Zimbabwe economy is finally being ‘rigged’

War Vets leader Christopher Mutsvangwa

Nelson Chamisa and his MDC-Alliance lost the election in the July 2018 elections of the post-Mugabe era.

By Chris Mutsvangwa

Reacting to this loss, he cockily pronounced that it was of no consequence.

His agenda henceforth would be to ensure that the country is ungovernable through extra-parliamentary and extra-constitutional disruption.

“Mutakura wacho tichaudira jecha tigoona kuti achaudya ndiani?”

Here was a self-proclaimed man of God embracing the mutually assured destructive path of biblical strongman Samson of the Temple.

There was an assured confidence of a defiant loser.

On what nuclear option weapon was he standing upon?

For the answer, dial Biti, his vice president of revolving MDC doors and a darling of the intrusive Washington neo-liberal practitioners of regime change in Zimbabwe.

Boasting of his legalistic command of complex financial matters, he gloated, “Mnangagwa can rig elections, but he cannot rig the economy!”

Why such political prancing by the two ambitious MDC stalwarts?

They were relying on the permanency of the colonial corporate economic template installed by Cecil John Rhodes, the 19th Century British imperial marauder and predator.

His British South Africa Company (BSAC) raised the British flag in Salisbury as an agent and not a department of the Crown.

His company became the de facto governing authority of Southern Rhodesia.

Gold allure

Prior to this dark act, Zimbabwe had existed continuously as a successful trading entity for millennia, courtesy of its legendary gold endowments.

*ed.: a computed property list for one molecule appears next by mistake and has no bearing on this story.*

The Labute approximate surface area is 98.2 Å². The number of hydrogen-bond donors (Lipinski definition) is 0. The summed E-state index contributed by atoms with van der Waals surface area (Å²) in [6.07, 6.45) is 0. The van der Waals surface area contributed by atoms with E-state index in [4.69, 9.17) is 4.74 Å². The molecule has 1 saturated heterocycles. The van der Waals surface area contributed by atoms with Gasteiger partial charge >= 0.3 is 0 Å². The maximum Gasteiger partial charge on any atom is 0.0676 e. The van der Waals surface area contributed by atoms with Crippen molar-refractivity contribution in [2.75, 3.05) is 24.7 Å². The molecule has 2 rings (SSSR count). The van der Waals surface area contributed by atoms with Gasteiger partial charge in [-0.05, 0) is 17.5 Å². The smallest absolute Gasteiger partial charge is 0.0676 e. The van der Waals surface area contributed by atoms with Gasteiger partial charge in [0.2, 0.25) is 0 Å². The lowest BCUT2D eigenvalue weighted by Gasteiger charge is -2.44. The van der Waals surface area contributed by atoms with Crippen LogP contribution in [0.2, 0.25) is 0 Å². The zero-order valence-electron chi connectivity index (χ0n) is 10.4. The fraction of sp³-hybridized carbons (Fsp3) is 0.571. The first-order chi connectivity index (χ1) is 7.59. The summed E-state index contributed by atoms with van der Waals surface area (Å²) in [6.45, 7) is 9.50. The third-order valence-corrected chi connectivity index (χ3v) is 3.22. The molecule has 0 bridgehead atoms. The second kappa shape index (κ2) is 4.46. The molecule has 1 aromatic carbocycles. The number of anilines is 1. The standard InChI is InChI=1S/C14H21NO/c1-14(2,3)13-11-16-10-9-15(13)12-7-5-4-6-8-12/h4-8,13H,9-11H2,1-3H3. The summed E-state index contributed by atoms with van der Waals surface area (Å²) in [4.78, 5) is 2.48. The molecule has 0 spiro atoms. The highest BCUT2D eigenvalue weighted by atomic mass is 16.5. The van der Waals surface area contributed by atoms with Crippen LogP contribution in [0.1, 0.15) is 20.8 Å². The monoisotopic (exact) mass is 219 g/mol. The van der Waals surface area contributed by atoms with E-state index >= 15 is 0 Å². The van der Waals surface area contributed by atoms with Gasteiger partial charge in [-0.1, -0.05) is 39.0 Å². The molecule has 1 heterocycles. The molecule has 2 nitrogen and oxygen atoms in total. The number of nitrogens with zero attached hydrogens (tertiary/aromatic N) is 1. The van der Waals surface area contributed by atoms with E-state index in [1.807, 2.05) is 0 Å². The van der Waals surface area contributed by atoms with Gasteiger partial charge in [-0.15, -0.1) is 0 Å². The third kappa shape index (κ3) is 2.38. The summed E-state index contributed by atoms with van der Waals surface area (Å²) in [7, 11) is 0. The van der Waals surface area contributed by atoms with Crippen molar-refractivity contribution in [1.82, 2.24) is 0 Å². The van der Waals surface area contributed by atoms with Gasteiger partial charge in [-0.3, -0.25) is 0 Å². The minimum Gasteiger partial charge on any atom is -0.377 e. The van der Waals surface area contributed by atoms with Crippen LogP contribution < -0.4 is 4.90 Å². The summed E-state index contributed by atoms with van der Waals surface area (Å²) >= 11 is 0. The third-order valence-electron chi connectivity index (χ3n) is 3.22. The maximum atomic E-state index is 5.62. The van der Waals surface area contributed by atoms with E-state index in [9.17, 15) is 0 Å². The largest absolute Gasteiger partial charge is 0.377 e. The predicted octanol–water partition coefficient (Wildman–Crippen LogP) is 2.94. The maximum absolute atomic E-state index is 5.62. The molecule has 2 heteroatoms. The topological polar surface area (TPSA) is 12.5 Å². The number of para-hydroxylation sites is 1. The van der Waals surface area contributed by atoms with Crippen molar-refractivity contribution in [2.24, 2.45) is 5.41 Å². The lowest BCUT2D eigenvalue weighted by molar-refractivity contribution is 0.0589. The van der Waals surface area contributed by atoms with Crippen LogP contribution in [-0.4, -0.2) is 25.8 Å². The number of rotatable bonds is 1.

Through history, gold has distinguished itself as the global currency of the supreme choice of all humanity.

If other nations worked hard to produce goods to trade, Zimbabwe possessed the ultimate money — gold.

No wonder Indian monsoon winds had Arab dhows plying between the ports of the Munhumutapa and various trading centres along the littoral Indian Ocean.

Turkey, Arabia, Iran, Egypt, Somalia, Iran, India, Indo-Malay and even far-away China all conducted commerce first with Mapungubwe, later with Great Zimbabwe, Khami, Danamombe and others.

The BSAC corporate governing authority lost no time in displacing the freely interchangeable gold currency with fiat paper money.

The Rhodesian dollar was there primarily to cater for the growing white-settled minority community.

The indigenous majority were dispossessed of the precious historical gold mines by “blanket explorers”, hence the enduring name of Blanket Mine.

These were white settlers who bought blankets on the Rand of South Africa.

They then used the blankets as compensation to the indigenous African owners of robbed gold mines.

The marauding new white owners went back to register their newly possessed mines with the mining commissioner at the BSAC headquarters in Johannesburg.

The brisk trade in blankets earned them the moniker “blanket explorers” of Rhodesia. The template of an economy built upon plunder could not entertain the free interplay of supply and demand in the colonial territory.

It naturally defaulted to allocation so as to engender the outflow of money from the black African majority to the company’s coffers.

The unjust enrichment was then shipped out to London, New York and other European metropolises of global banking and finance.

It is noteworthy that the new colony lost no time in setting up a stock exchange in Mutare.

This was in proximity to the Manica headquarters of King Mtasa on the Mozambique side.

He superintended a thriving gold market or feira, which both imperial Lisbon and London envied.

Haemorrhage

This precursor to the Zimbabwe Stock Exchange had a lop-sided imperial design to transfer riches out of Africa to Europe.